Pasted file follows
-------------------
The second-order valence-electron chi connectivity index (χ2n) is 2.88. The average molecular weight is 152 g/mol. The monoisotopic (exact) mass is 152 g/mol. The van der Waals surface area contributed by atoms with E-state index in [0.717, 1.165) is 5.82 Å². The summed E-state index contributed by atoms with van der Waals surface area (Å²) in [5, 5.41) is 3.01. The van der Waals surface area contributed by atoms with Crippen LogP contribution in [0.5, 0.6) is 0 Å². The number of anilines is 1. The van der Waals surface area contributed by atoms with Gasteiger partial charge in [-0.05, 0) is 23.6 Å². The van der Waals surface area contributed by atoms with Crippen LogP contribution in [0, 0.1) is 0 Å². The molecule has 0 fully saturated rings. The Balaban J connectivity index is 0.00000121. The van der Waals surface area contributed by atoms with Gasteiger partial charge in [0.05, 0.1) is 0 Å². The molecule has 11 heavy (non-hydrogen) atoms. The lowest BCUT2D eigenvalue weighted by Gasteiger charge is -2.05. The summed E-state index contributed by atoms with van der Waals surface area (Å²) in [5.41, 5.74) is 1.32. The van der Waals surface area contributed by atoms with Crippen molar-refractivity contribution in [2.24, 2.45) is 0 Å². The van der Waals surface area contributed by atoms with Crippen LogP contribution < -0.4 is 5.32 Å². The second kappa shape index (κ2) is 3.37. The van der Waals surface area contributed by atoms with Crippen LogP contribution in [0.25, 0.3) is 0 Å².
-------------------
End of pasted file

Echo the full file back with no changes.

The second-order valence-electron chi connectivity index (χ2n) is 2.88. The average molecular weight is 152 g/mol. The monoisotopic (exact) mass is 152 g/mol. The van der Waals surface area contributed by atoms with E-state index in [0.717, 1.165) is 5.82 Å². The summed E-state index contributed by atoms with van der Waals surface area (Å²) in [5, 5.41) is 3.01. The van der Waals surface area contributed by atoms with Crippen LogP contribution in [0.5, 0.6) is 0 Å². The number of anilines is 1. The van der Waals surface area contributed by atoms with Gasteiger partial charge in [-0.05, 0) is 23.6 Å². The van der Waals surface area contributed by atoms with Crippen LogP contribution in [0, 0.1) is 0 Å². The molecule has 0 fully saturated rings. The Balaban J connectivity index is 0.00000121. The van der Waals surface area contributed by atoms with Gasteiger partial charge in [0.05, 0.1) is 0 Å². The molecule has 11 heavy (non-hydrogen) atoms. The lowest BCUT2D eigenvalue weighted by Gasteiger charge is -2.05. The summed E-state index contributed by atoms with van der Waals surface area (Å²) in [5.41, 5.74) is 1.32. The van der Waals surface area contributed by atoms with Crippen molar-refractivity contribution in [2.24, 2.45) is 0 Å². The van der Waals surface area contributed by atoms with Crippen LogP contribution < -0.4 is 5.32 Å². The second kappa shape index (κ2) is 3.37. The van der Waals surface area contributed by atoms with Crippen LogP contribution in [0.25, 0.3) is 0 Å².